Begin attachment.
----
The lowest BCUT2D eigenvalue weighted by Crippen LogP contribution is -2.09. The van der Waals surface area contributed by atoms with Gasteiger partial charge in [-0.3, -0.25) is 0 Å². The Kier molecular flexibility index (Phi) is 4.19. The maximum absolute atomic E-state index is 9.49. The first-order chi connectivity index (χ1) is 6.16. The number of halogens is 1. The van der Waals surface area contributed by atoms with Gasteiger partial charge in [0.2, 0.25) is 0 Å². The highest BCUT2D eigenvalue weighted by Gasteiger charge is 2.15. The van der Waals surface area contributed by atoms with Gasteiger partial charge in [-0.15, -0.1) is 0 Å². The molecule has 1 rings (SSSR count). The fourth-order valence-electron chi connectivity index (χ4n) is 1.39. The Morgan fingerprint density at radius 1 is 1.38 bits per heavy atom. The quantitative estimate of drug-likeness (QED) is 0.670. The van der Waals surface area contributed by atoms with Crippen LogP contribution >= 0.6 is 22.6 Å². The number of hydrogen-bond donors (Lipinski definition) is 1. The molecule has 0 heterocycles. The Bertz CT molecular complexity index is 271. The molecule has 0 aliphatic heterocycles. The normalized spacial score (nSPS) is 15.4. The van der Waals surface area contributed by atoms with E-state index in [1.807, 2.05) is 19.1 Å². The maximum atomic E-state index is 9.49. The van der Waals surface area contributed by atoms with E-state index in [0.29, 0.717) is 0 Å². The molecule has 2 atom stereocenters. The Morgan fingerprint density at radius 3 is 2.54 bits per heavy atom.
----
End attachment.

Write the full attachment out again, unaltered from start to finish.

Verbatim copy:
The lowest BCUT2D eigenvalue weighted by Crippen LogP contribution is -2.09. The van der Waals surface area contributed by atoms with Gasteiger partial charge in [-0.3, -0.25) is 0 Å². The Kier molecular flexibility index (Phi) is 4.19. The maximum absolute atomic E-state index is 9.49. The first-order chi connectivity index (χ1) is 6.16. The number of halogens is 1. The van der Waals surface area contributed by atoms with Gasteiger partial charge in [0.2, 0.25) is 0 Å². The highest BCUT2D eigenvalue weighted by Gasteiger charge is 2.15. The van der Waals surface area contributed by atoms with Gasteiger partial charge in [-0.15, -0.1) is 0 Å². The molecule has 1 rings (SSSR count). The fourth-order valence-electron chi connectivity index (χ4n) is 1.39. The Morgan fingerprint density at radius 1 is 1.38 bits per heavy atom. The quantitative estimate of drug-likeness (QED) is 0.670. The van der Waals surface area contributed by atoms with Crippen LogP contribution >= 0.6 is 22.6 Å². The number of hydrogen-bond donors (Lipinski definition) is 1. The molecule has 0 heterocycles. The Bertz CT molecular complexity index is 271. The molecule has 0 aliphatic heterocycles. The normalized spacial score (nSPS) is 15.4. The van der Waals surface area contributed by atoms with E-state index in [1.807, 2.05) is 19.1 Å². The maximum atomic E-state index is 9.49. The van der Waals surface area contributed by atoms with E-state index in [0.29, 0.717) is 0 Å². The molecule has 2 atom stereocenters. The Morgan fingerprint density at radius 3 is 2.54 bits per heavy atom.